We just got the best pitcher* in baseball folks, and he took a huge discount for the honor to play here for the next several years. Pretend your 2005 self just read that line, take a deep breath, and enjoy it.

*apologies to Timmy Baseball in San Fran



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Comments

  1. Dan says:

    I think the innings pitched angle isn’t getting enough play here.  Between the complete games and going 8 innings, Doc will help us in the area we will be weakest: bullpen. 

    Consider this:  The different between Doc and Lee in IP over the past 2 years amounts to about 20 innings a year.  That’s almost 3 complete games worth of Halladay pitching vs. our bullpen pitching this year.  That amounts to approximately 3 games X 2.5 difference in ERA (between Doc and our ‘pen) = 7.5 earned runs over the course of the year.  The rule of thumb being 10 runs = 1 win, just the extra innings alone will net us almost an extra win a year vs Lee  just because of the innings!

    Another rule of thumb says 1 extra win contribution from a player = about $10MM extra salary.  Given that we have Doc for $20MM per year, it’s a joke what an absolute steal he is.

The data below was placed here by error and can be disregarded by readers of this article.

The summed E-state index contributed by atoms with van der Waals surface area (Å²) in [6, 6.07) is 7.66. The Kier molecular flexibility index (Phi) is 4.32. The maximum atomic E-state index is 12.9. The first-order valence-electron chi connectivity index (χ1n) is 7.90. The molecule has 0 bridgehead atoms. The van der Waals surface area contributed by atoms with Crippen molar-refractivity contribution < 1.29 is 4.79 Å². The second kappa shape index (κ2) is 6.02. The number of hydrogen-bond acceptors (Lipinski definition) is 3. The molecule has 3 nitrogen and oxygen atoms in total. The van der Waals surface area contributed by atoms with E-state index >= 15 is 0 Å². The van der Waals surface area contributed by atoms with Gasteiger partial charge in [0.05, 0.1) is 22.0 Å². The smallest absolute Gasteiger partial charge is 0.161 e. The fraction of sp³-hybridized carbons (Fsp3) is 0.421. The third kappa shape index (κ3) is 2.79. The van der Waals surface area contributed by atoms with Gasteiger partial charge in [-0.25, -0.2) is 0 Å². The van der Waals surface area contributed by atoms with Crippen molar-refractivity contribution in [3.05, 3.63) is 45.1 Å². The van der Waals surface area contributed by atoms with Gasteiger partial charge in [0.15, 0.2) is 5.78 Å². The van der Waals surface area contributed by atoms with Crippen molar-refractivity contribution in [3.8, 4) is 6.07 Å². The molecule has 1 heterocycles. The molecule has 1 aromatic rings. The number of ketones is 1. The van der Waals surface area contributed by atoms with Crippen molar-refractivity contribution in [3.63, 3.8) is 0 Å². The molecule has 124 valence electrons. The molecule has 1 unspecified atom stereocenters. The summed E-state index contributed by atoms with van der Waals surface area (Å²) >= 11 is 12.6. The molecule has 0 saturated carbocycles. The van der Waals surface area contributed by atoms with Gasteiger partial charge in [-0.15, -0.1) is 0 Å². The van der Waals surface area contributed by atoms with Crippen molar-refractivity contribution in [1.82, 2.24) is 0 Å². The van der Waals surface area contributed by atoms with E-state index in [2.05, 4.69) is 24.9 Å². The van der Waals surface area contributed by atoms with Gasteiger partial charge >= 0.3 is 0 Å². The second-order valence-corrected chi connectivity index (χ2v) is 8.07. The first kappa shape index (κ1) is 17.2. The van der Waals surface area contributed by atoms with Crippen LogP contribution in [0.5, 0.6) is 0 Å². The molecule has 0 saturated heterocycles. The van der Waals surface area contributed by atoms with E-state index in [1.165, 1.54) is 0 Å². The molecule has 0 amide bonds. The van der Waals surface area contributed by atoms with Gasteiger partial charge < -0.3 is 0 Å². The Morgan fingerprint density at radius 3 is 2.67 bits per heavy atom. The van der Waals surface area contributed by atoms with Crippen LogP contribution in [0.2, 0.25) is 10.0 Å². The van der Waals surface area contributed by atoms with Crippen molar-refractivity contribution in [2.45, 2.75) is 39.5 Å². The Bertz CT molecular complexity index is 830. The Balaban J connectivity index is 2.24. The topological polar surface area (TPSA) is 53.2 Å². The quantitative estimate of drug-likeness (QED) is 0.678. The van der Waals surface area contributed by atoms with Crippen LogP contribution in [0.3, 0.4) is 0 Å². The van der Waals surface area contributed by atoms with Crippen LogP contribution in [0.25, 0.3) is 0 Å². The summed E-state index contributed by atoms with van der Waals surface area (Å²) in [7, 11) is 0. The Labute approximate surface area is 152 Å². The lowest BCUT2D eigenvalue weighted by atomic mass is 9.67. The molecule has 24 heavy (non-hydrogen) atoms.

2. Pete says:

    Dan-

    Very interesting way to look at it. I’ll keep that one in mind in the future.

    And that’s 1 win over LEE – who is damn near 2nd in baseball behind Halladay in all these categories.

  3. Chris McC says:

    This entire section gave me chills.  I remember reading that same Olney quote; the Chase Utley of Pitchers.  Isn’t it freaking awesome that the Chase Utley of everyone else is also on this team?


    Clubhouse Presence
    Obviously there are no numbers here, and obviously Cliff Lee was a great clubhouse guy, but I’ve read many things that tell me that Roy Halladay is perfect for this team’s chemistry. The best for me, was from Buster Olney…

    It’s hard to imagine any superstar player who would have fit more perfectly into the Phillies clubhouse than Halladay will, between his work ethic and his demeanor and the way that he will go about his business. He is the Chase Utley of pitchers, and for at least the next three to four years, the Phillies’ clubhouse culture will be all about winning baseball games — and that is certainly not the case for some teams.

    If there is one thing the Phillies have cared about under the Gillick/Amaro regime, it’s character, as signings like Raul Ibanez and Placido Polanco show. If it’s possible for a player to make a team coming off back-to-back NL Pennants more focused on winning, Roy Halladay, who just took about $60-$80 million under market value to play in Philly, is that player.

  4. Sean says: